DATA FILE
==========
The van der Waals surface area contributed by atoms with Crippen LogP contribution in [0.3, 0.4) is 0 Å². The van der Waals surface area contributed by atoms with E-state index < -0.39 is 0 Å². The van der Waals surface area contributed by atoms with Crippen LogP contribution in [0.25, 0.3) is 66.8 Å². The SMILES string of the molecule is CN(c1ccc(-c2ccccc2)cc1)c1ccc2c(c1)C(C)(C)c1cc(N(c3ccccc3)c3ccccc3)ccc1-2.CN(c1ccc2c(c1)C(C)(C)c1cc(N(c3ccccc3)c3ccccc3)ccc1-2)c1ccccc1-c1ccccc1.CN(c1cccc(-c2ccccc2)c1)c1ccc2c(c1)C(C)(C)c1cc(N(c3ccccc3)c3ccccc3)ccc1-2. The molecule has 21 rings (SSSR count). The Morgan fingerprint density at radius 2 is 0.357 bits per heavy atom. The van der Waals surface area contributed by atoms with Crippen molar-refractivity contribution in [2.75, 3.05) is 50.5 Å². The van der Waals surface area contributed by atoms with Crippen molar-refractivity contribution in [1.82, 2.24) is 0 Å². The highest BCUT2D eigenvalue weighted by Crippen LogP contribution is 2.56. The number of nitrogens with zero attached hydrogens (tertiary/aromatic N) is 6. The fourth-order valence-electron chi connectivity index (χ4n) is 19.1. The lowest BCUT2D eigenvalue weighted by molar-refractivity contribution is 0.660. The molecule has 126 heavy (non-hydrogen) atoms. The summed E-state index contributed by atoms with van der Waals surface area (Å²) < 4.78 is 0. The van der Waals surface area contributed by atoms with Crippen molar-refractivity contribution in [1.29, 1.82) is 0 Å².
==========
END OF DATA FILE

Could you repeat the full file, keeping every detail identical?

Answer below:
The van der Waals surface area contributed by atoms with Crippen LogP contribution in [0.3, 0.4) is 0 Å². The van der Waals surface area contributed by atoms with E-state index < -0.39 is 0 Å². The van der Waals surface area contributed by atoms with Crippen LogP contribution in [0.25, 0.3) is 66.8 Å². The SMILES string of the molecule is CN(c1ccc(-c2ccccc2)cc1)c1ccc2c(c1)C(C)(C)c1cc(N(c3ccccc3)c3ccccc3)ccc1-2.CN(c1ccc2c(c1)C(C)(C)c1cc(N(c3ccccc3)c3ccccc3)ccc1-2)c1ccccc1-c1ccccc1.CN(c1cccc(-c2ccccc2)c1)c1ccc2c(c1)C(C)(C)c1cc(N(c3ccccc3)c3ccccc3)ccc1-2. The molecule has 21 rings (SSSR count). The Morgan fingerprint density at radius 2 is 0.357 bits per heavy atom. The van der Waals surface area contributed by atoms with Crippen molar-refractivity contribution in [2.75, 3.05) is 50.5 Å². The van der Waals surface area contributed by atoms with Crippen molar-refractivity contribution in [1.82, 2.24) is 0 Å². The highest BCUT2D eigenvalue weighted by Crippen LogP contribution is 2.56. The number of nitrogens with zero attached hydrogens (tertiary/aromatic N) is 6. The fourth-order valence-electron chi connectivity index (χ4n) is 19.1. The lowest BCUT2D eigenvalue weighted by molar-refractivity contribution is 0.660. The molecule has 126 heavy (non-hydrogen) atoms. The summed E-state index contributed by atoms with van der Waals surface area (Å²) < 4.78 is 0. The van der Waals surface area contributed by atoms with Crippen molar-refractivity contribution in [1.29, 1.82) is 0 Å².